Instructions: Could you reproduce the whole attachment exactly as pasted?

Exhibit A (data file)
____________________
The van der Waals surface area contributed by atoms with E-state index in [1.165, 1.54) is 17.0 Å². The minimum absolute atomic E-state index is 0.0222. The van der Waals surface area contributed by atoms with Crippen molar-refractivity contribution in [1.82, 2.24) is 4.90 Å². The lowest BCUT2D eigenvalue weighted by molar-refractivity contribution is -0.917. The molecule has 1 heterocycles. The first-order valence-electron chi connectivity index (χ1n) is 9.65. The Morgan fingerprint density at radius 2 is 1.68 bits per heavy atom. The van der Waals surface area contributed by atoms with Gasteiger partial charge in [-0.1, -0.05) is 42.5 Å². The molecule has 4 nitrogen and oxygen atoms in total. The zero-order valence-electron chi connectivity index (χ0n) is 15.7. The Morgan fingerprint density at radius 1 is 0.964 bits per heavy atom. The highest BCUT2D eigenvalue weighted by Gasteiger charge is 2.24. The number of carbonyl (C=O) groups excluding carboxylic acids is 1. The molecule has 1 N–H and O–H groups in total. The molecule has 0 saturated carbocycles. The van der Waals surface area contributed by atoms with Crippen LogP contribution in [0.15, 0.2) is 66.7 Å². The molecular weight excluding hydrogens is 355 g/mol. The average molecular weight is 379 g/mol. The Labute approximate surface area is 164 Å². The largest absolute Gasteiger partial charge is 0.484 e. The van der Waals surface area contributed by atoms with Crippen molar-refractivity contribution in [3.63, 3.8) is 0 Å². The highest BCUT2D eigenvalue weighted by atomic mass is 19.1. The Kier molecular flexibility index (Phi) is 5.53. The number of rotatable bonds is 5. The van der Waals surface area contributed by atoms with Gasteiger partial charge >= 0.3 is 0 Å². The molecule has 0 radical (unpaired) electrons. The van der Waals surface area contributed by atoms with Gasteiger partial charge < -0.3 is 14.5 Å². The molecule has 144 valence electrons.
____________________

The van der Waals surface area contributed by atoms with E-state index in [1.165, 1.54) is 17.0 Å². The minimum absolute atomic E-state index is 0.0222. The van der Waals surface area contributed by atoms with Crippen molar-refractivity contribution in [1.82, 2.24) is 4.90 Å². The lowest BCUT2D eigenvalue weighted by molar-refractivity contribution is -0.917. The molecule has 1 heterocycles. The first-order valence-electron chi connectivity index (χ1n) is 9.65. The Morgan fingerprint density at radius 2 is 1.68 bits per heavy atom. The van der Waals surface area contributed by atoms with Gasteiger partial charge in [-0.1, -0.05) is 42.5 Å². The molecule has 4 nitrogen and oxygen atoms in total. The zero-order valence-electron chi connectivity index (χ0n) is 15.7. The Morgan fingerprint density at radius 1 is 0.964 bits per heavy atom. The highest BCUT2D eigenvalue weighted by Gasteiger charge is 2.24. The number of carbonyl (C=O) groups excluding carboxylic acids is 1. The molecule has 1 N–H and O–H groups in total. The molecule has 0 saturated carbocycles. The van der Waals surface area contributed by atoms with Crippen LogP contribution in [0.15, 0.2) is 66.7 Å². The molecular weight excluding hydrogens is 355 g/mol. The average molecular weight is 379 g/mol. The Labute approximate surface area is 164 Å². The largest absolute Gasteiger partial charge is 0.484 e. The van der Waals surface area contributed by atoms with Crippen molar-refractivity contribution in [3.63, 3.8) is 0 Å². The highest BCUT2D eigenvalue weighted by atomic mass is 19.1. The Kier molecular flexibility index (Phi) is 5.53. The number of rotatable bonds is 5. The van der Waals surface area contributed by atoms with Gasteiger partial charge >= 0.3 is 0 Å². The molecule has 0 radical (unpaired) electrons. The van der Waals surface area contributed by atoms with Gasteiger partial charge < -0.3 is 14.5 Å². The molecule has 144 valence electrons.